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              • #22
                The drop to 3.4 happens only in linpack which is an extreme case.
                They got it from intel.com which means that who knows what it does when it detects AMD cpu.

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                • #23
                  When I've got all cores blazing during a compile job, the last thing I would want is my CPU to drop its frequency. Don't tell me some benchmark stresses the CPU more than a "make -j10" where all cores are 100% utilized. (Try that for a Chromium build... it's relentless for the whole job, for a good 25 minutes. I chose that example because it has a lot of objects that can be compiled in parallel, unlike some builds that wait more on dependencies when you use more jobs). I compile software pretty much every day. If that's outside of my CPU's "market segment" then I would want my money back. Since when does the processor manufacturer decide what applications people are going to run?

                  I don't believe their PR bullshit for a second, that it's only Linpack. I too consider that akin to "fraud". Also disingenuous is the "it would be a problem and unfair if the tests ruined the lifespan of consumers' CPUs" statement. It's more of a problem, and unfair that AMD sells CPUs that can't even sustain running at their rated clock speeds. If that "ruins the lifespan" of the product, then it's a faulty product.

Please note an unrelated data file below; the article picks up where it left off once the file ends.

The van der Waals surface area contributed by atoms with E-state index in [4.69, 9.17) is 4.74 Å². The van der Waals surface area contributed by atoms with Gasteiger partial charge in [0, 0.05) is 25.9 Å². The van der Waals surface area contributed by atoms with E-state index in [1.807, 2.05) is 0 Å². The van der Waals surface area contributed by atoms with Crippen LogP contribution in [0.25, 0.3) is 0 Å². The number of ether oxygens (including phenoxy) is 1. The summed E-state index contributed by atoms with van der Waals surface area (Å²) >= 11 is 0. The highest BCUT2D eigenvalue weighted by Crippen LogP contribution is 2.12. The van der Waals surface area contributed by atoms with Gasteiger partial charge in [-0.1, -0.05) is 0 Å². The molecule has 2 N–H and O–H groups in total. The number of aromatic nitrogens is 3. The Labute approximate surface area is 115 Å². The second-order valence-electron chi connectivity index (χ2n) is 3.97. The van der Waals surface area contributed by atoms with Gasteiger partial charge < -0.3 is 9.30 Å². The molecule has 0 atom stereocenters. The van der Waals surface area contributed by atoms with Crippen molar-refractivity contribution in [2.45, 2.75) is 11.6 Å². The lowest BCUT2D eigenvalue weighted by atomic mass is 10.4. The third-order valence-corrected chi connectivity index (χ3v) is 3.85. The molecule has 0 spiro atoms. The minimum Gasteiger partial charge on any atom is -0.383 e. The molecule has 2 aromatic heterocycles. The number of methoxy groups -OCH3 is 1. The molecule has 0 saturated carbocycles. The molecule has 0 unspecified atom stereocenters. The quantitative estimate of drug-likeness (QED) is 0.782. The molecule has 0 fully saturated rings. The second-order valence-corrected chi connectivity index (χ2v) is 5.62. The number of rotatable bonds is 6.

I do not give one tapered turd about power consumption... I don't care how clever it is. The bottom line is that the processors deliver lower performance than advertised.

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                  • #24
                    Originally posted by Grogan View Post
                    Don't tell me some benchmark stresses the CPU more than a "make -j10" where all cores are 100% utilized. (Try that for a Chromium build... it's relentless for the whole job, for a good 25 minutes.
                    Compiles are pretty memory-intensive and *much* less demanding than compute-intensive tasks.

                    Originally posted by Grogan View Post
                    Since when does the processor manufacturer decide what applications people are going to run?
                    More precisely, processor manufacturers decide what applications people are *likely* to run during the product's market window and optimize for those applications and workloads. This includes power consumption as well as a lot of other aspects.

                    Originally posted by Grogan View Post
                    I do not give one tapered turd about power consumption... I don't care how clever it is. The bottom line is that the processors deliver lower performance than advertised.